Salary Negotiations

If you pay peanuts, you get monkeys.

I feel very strongly about negotiating salaries. When you are offered a position, negotiating your salary is the single easiest way to earn more money at your job. Think of it as the world’s most awkward 10 minute conversation….but you can come out of it $5,000 richer. That is $500 per awkward minute. Totally worth it. Be brave and go for it!

And to my dear female readers…I am leading a personal crusade to reduce the income gap between men and women. In case you did not know, ladies, we make $.77 for every $1.00 that a man doing the EXACT SAME JOB makes. There are some factors that skew this data a bit (like taking time off to have babies and an imbalance between male and female engineers*)- but if you are in an office with the same skills and in the exact same job as a man, you should be making the exact same amount as that man is. Because it is 2014. Time to move society forward, people. Women are badass and it is time we get paid for it.

One of the reasons people say that women make less than men is their reluctance to negotiate for more money. Do you have the same experience, education and skills as that man over there? Then you should be making the same. Period. So think about all of the awkward crap that women have to deal with in their lives- doctors appointments, running into ex-boyfriends, bikini waxes- all much worse than talking with your boss about how valuable you are and why your pay should reflect what you are worth. $500 per awkward minute. You can do it!

Men- I want you to negotiate too because I want everyone to succeed and make the most out of their time and energy. I just think women need to step up their game a little bit.

Once you have been offered the job, the tables have turned. You have gone from being the “seller” to being the “buyer.” Before, you were trying to sell yourself to the company. As soon as they agreed to hire you, things changed. Now you have the upper hand. You get to decide whether the salary, benefits and job are right for you. The best way to succeed at negotiating salary is to mentally shift your attitude. You should go from feeling like you are giving your number out to every man at the bar to feeling like every man at the bar is giving you his number.

Reasons why it is important to negotiate your salary:

  • you are confirming to your employer that you are as valuable an asset as they believe you are.
  • the higher a salary you start with, the higher your earning potential in future jobs. If you stay in the same field, you should expect to increase your salary with experience. If you start at a higher salary, you will make more throughout your life. Negotiating $5,000 more early on could turn into $600,000 more in earnings throughout your career. It’s as if someone said to you, “At this job you can make $1,000,000 over your lifetime, or you can make $1,600,000 in your lifetime at the same job doing the same thing- and all you have to do is have one awkward conversation.” How is this even a question?!?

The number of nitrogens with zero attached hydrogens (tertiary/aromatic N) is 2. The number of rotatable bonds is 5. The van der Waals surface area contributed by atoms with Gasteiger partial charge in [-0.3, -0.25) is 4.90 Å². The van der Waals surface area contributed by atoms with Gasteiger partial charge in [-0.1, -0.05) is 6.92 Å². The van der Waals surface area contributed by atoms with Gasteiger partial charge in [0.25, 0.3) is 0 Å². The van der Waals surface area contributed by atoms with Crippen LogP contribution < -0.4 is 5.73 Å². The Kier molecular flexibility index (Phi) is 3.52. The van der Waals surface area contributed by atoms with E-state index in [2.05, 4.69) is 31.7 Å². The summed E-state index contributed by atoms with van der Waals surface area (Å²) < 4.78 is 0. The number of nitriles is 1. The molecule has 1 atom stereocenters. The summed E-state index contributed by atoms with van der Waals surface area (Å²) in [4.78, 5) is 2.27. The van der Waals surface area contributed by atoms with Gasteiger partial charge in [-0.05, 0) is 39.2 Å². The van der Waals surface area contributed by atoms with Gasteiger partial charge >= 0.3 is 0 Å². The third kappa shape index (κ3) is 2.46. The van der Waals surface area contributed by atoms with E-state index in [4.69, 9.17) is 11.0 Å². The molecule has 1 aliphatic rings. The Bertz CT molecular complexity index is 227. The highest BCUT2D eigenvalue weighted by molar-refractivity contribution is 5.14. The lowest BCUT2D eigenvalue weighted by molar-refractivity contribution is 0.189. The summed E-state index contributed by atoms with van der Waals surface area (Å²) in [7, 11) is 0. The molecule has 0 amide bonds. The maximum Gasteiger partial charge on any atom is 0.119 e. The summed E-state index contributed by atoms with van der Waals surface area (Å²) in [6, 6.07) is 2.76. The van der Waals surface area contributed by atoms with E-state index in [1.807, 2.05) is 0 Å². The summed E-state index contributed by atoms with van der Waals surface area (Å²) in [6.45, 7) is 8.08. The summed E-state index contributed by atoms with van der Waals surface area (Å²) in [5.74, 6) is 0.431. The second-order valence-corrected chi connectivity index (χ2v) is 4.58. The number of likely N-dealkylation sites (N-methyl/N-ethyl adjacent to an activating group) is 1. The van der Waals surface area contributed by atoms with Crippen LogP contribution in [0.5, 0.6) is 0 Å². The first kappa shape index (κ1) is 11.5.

• If you are worried about the company not being able to afford a few thousand, there won’t be much job security at a company with such tight finances.
  • You making more money reflects well on yourself, your education and your school (and your gender earning potential).
  • Um. Obviously….You get more money for doing the same job you would be doing anyway.

But how do you negotiate for more money?

1. Do your research ahead of time. This means:

  • Figure out the minimum you are able to survive on (while saving for retirement and emergencies. Don’t forget to factor in income tax. You don’t actually get to take home all that the salary says you are getting). Give yourself a little wiggle room. Do not accept less than this unless you want to be working two jobs or are able to reduce your expenses. Your dream job is not worth it if you can’t pay the rent while you are working there.
  • Try to figure out a typical salary at that organization for someone with your same experience and job title (see if you can get location-specific information, as well). is an extremely helpful resource for this sort of information.

2. Mentally prepare to ask for the high end of the range that you have researched. Read some scripts to figure out what to say without being awkward and uncomfortable. Do a mock negotiation with your mom or your dad or your roommate so you can ask for more money without squirming (I am serious. $5,000 is at stake!). Practice like you would practice a speech.

3. Try to put off the salary discussion until a job offer has been made in writing. (I cannot stress the importance of getting an offer in writing enough. I have had it happen to me and I have heard multiple stories were people were verbally hired and then verbally unhired. It is a terrible, terrible thing that unfortunately happens all the time. Do not discuss money until you have a letter in hand offering you the job).

Wait until your employer says a number. If they insist that you give a number first, give a wide (I’m talking $20k) reasonable range starting with your minimum.